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Alexander F. Yuan, Associated Press
Faith

Next big Christian nation? China, one expert says

Amid the hand-wringing about the fate of Christianity in the West, there is a part of the world poised for exponential Christian growth in the coming years: China.

The officially atheist People's Republic of China is, according to Purdue University professor Fenggang Yang, moving toward a massive outbreak of Christian belief, according to The Telegraph newspaper in Britain.

Yang, a sociology professor and director of Purdue's Center on Religion and Chinese Society, predicts the 58 million Christians in China in 2010 "will swell to around 160 million by 2025," the newspaper reported.

"By 2030, China's total Christian population, including Catholics, would exceed 247 million, placing it above Mexico, Brazil and the United States as the largest Christian congregation in the world, (Yang) predicted," according to the Telegraph.

Already in China, "It’s easier to talk about Jesus than Chinese President and Communist Party General Secretary Xi Jinping on Weibo, China’s massive Twitter-like social media platform," an online Tea Leaf Nation report states, quoting information from its sister publication, Foreign Policy.

"For example, a search for the word 'Bible' yielded over 17 million recent results, while the iconic Quotations of Chairman Mao, a widely distributed collection of writings by the former leader of the Chinese Communist Party known in the West as the Little Red Book, received fewer than 60,000 mentions. 'Christian congregation' was mentioned over 41.8 million times, whereas 'the Communist Party' clocked in at just 5.3 million mentions," contributor Bethany Allen wrote.

Allen noted, however, that the activity of Chinese censors and the vagaries of the Internet — a term may be popular at one time and then decline at another — may factor into the results.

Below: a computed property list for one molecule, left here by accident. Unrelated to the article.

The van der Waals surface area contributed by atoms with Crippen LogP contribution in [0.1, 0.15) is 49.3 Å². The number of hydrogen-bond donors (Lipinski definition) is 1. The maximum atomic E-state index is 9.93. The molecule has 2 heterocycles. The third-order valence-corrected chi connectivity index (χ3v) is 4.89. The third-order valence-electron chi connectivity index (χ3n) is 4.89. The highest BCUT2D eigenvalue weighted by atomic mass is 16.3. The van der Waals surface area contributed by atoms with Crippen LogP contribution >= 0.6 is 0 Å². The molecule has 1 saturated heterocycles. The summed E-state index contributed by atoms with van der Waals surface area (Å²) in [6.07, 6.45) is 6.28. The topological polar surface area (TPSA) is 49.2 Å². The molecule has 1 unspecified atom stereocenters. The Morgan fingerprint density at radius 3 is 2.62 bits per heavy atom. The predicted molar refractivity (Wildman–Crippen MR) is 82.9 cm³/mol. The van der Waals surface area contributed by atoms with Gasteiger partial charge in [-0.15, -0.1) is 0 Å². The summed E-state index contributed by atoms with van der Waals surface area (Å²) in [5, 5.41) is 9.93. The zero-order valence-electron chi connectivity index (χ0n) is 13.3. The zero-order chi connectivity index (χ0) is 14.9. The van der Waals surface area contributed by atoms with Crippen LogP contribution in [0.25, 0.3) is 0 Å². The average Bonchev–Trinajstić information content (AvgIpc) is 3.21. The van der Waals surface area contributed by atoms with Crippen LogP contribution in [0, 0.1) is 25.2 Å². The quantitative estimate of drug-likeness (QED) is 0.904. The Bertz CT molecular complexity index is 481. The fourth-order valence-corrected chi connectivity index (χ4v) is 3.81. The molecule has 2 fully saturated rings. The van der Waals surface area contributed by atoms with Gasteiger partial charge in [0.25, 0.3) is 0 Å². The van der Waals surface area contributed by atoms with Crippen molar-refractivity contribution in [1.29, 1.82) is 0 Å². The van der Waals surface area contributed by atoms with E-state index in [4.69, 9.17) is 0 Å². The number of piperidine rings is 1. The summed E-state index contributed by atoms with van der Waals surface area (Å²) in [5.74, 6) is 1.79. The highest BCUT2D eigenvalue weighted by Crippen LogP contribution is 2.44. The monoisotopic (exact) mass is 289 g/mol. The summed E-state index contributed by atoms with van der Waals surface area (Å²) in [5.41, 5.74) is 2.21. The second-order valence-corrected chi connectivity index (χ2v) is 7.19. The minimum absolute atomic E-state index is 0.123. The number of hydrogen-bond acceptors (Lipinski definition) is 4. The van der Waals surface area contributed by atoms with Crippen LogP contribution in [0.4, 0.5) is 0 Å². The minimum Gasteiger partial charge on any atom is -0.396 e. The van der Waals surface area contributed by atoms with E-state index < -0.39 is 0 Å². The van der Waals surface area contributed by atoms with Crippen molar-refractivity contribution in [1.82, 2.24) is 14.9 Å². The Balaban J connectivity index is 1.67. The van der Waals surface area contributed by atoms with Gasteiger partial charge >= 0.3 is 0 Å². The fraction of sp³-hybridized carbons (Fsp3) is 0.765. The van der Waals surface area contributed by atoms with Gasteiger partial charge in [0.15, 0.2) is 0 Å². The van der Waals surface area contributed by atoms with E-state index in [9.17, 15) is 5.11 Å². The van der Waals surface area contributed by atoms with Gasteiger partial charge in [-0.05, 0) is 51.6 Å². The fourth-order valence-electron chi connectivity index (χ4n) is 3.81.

"Posts containing content deemed 'politically sensitive' are often deleted, as are many posts containing the names of China’s top leaders, perhaps as a measure to deflect controversy and criticism," she wrote. However, she added, "the comparative search data demonstrates that Christian-related content is either more popular or more permissible on Weibo than Communist-related content."

China is not only a nation where interest in Christianity is growing, but it also is one of the world's top Bible publishers — with most of the output going for export consumption. In 2013, The Economist reported on the growth of Amity Printing, the only firm permitted by the government to print Bibles.

The firm's factory in Nanjing, an affluent eastern city near Shanghai, "has the capacity to produce around 18 (million) Bibles a year in more than 90 languages, including English, Swahili, Zulu and Russian, as well as Braille editions. The 100-millionth Bible, printed last year, is displayed proudly in the lobby."

Tensions do exist, however, in Chinese Christian circles between the officially sanctioned churches and those in the so-called "underground church" movement there. Recently, members and supporters of the Sanjiang church in the eastern port city of Wenzhou in Zhejiang province formed a human chain around the massive sanctuary after reports of a pending demolition by local authorities. The alleged plans were called off, according to the South China Morning Post.

"The protest started on March 25 after authorities said the government-approved Protestant church had illegal structures and additions that violated building codes. The stand-off took on an increased urgency on April 3 when pastors affiliated with the church were notified that authorities planned to demolish the building within 15 days," the paper reported.

Email: mkellner@deseretnews.com, Twitter: @Mark_Kellner